Thursday 3rd July 2014
All top soil is now removed from Trench 3, which leaves students to start troweling back. An unusual array of finds have been coming up, including working flint, pottery and modern wire. This shows just how much deep soil ploughing can affect the stratigraphy of features, making it hard to date them. It is still unclear exactly what is going on in this trench, but hopefully all will start to be revealed soon.
Excavations of small features within Trench 1 are also continuing. It is still undetermined exactly what they are, as a few of them look like postholes but the pattern of these isn’t clear. The remaining sections of the Mausoleum are also still being excavated, but there aren’t a lot of finds coming from them.
The deep pit from Trench 2 is now starting to reach an impressive depth. By the end of the day it was around 2m deep and it was almost to the point of having to use a ladder to get the students out. The ditch section that lies underneath the sunken feature is also almost fully excavated, with not a lot of soil left until the bottom was reached.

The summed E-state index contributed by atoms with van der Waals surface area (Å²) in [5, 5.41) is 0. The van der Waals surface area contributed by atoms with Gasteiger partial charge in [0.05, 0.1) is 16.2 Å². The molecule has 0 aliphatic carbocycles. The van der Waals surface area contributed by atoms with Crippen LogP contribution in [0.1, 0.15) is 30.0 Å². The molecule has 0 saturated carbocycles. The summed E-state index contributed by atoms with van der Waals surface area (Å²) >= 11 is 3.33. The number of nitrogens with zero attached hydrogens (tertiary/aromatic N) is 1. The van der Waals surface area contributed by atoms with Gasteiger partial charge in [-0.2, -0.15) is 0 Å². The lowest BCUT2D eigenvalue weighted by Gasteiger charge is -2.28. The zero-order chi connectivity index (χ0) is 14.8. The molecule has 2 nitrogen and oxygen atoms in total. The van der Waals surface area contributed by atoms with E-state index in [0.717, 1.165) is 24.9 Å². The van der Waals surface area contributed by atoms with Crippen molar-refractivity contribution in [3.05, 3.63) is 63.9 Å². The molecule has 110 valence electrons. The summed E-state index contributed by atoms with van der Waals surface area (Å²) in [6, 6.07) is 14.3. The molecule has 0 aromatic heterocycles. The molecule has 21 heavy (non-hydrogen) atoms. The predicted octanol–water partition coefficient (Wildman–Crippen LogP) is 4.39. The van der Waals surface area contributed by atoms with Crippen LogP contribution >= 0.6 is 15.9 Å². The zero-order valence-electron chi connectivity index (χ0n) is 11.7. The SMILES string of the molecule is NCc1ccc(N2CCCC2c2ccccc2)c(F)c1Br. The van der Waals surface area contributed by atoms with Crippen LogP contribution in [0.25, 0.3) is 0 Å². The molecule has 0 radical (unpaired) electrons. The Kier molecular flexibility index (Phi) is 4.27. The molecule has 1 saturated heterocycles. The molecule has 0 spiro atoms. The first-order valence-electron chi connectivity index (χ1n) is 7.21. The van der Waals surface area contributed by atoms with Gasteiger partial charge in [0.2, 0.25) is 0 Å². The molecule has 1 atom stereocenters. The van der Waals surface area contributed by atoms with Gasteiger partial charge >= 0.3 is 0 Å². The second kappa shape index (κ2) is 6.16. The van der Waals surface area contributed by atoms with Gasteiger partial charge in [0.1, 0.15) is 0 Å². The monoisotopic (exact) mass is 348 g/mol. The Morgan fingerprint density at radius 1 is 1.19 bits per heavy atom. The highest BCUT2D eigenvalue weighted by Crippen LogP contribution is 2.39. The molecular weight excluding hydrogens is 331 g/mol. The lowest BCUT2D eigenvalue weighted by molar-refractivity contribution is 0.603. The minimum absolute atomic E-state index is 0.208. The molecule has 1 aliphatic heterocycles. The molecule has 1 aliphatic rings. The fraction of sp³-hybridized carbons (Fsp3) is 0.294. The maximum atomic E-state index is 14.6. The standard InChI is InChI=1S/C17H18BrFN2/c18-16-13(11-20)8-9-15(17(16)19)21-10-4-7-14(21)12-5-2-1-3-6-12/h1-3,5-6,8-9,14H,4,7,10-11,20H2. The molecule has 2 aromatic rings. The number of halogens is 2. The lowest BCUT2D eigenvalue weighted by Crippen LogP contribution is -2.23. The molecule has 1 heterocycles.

On site today we received a visit from the Marketing team at Bournemouth University, including Paul Fripp. They came to site in order to create a promotional video about the archaeology course at the University and about how the Durotriges Project is a very good experience. After interviewing several of the students and staff, they filmed people digging as well as doing various other activities on site, such as finds washing. After having a large group photo in one of the trenches, we were able to resume our activities as normal.